proposed missile defense installations February 21. 
 
5. (C) Horbulin stated that Ukrainian leaders lacked the 
objective information to form a position, gently criticizing 
the U.S. failure to consult with friends prior to making 
proposals public.  He said that he was personally very well 
versed in the U.S. national missile defense strategy and 
developments after the U.S. withdrew from the ABM treaty.  He 
noted that such plans initially had not foreseen placing 
facilities in central Europe, and European countries had 
ignored Russia's efforts to promote a possible European 
Missile Defense System under the name "EuroPro."  He 
personally could see the development of the Iranian nuclear 
program, combined with the medium range missiles Iran 
possessed, as posing a danger to US forces/installations in 
 
Europe. 
 
6. (C) Drawing on his design experience from Yuzhnoe, 
however, Horbulin dismissed claims that Iranian missiles 
could pose a threat to the U.S.; there was a 2600 km maximum 
range, "enough to bother Ms. Merkel in Berlin, but not Mr. 
Chirac in Paris."  Even though the "Russians continued to 
work with the Iranians all the time," both on the Bushehr 
reactor as well as in military
matters, Horbulin remained 
skeptical that Iranian missiles could reach the U.S.  "This 
is my key question for U.S. officials: I simply do not see 
how these two stations strengthen U.S. security." 
 
7. (C) Horbulin looked forward to precise technical 
information on the proposed installations in the Czech 
Republic and Poland.  In the absence of angles and radar 
coverage, Horbulin felt the Russians would have a point that 
the radar could have coverage of Russian territory all the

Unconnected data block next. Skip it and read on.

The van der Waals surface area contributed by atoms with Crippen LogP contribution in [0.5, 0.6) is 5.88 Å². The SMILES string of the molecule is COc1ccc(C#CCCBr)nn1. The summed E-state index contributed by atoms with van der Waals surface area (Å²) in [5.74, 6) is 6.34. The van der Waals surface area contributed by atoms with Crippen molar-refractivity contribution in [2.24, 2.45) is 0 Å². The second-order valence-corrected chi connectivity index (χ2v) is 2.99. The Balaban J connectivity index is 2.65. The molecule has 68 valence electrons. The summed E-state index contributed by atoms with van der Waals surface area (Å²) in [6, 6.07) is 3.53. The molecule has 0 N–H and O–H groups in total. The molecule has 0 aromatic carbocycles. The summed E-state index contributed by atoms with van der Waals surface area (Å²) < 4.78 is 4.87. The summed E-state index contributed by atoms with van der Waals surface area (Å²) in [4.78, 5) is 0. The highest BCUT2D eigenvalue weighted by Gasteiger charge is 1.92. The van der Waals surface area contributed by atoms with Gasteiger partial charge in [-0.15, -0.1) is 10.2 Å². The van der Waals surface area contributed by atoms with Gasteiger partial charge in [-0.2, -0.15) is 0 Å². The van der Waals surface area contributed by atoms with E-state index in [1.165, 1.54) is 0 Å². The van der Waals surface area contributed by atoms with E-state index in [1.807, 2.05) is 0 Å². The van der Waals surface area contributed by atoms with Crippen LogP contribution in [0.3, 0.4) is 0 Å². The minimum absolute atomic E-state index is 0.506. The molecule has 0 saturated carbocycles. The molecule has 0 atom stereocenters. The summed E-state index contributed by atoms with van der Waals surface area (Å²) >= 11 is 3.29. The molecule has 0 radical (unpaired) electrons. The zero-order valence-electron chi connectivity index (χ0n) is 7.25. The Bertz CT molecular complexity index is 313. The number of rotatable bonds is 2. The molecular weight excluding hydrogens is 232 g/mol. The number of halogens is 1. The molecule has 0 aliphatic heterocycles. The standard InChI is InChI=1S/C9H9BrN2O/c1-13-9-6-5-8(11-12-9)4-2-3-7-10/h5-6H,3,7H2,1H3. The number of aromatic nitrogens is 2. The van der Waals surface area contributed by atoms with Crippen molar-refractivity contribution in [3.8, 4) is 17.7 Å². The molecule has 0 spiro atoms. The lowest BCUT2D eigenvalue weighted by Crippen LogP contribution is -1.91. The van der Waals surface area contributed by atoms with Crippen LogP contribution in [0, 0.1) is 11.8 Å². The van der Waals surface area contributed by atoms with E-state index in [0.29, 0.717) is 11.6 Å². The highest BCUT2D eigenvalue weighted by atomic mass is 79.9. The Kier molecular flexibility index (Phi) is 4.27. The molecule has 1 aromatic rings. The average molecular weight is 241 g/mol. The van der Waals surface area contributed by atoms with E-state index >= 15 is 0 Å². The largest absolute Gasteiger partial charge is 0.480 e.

way to Moscow, even though "rational" people understood a 
radar station was not an offensive weapon and that ten 
missile interceptors meant nothing in the face of the Russian 
strategic arsenal.  That said, the U.S. briefing delegation 
needed to be prepared to explain policy motivations, not just 
technical elements. 
 
8. (C) Horbulin emphasized, however, that the main thrust of 
the Russian argument was political, not technical, dating 
back to presumptions, right or wrong, that Gorbachev had 
received assurances during the 4 2 talks over German 
reunification that there would not be any strategic 
installations placed on the territory of former Warsaw Pact 
countries near the Soviet Union and subsequently Russia. 
Horbulin felt that the Missile Defense proposal was the 
likely proximate trigger to Putin's outburst in Munich, 
foreshadowed by his similar comments about the proposed 
installations during his three hour press conference in 
Moscow prior to Wehrkunde. 
 
9. (C) Horbulin personally dismissed the main public concern 
voiced in Ukraine: that the fallout from a potential 
interceptor leaving a site in southern Poland to strike an 
Iranian missile would land in Ukraine.  "This thesis is 
absurd to those who understand ballistics and kinetic 
energy;" the pieces would likely fall in Poland instead.  But 
since politics would trump technical arguments, Horbulin 
suggested that the Poles and Czechs needed to engage their 
neighbors more actively as well as the U.S. in consultations. 
 (Note: We understand the Polish National Security Office 
plans to brief Ukrainian President Yushchenko during his 
March 7 visit to Poland.) 
 
PM Yanukovych publicly skeptical 
-------------------------------- 
 
10. (SBU) PM Yanukovych reacted to media inquiries about the 
proposed installations when visiting Chernihiv province 
February 22 by saying: "We are certainly in a difficult 
situation.  We are studying whether it poses a threat or, I 
would say, an inconvenience, to us.  After we study this 
issue, we will take a final decision and determine the 
country's position on this issue."  In Odesa on March 2, with 
regard to the discussions regarding the possible deployment 
of U.S. anti-missile defense system in Poland and the Czech 
Republic, the PM said "we have heard the 'compliments' 
between Russia and the United States, and and that was a 
vivid example of how not to go about doing things.  This is 
insecure."  The PM also told the press in Odesa that Ukraine 
wanted to get "as much information as possible" regarding the 
deployment, so the MDA team's visit is extremely timely. 
 
11. (U) Visit Embassy Kyiv's classified website: 
www.state.sgov.gov/p/eur/kiev 
 
Taylor

Wikileaks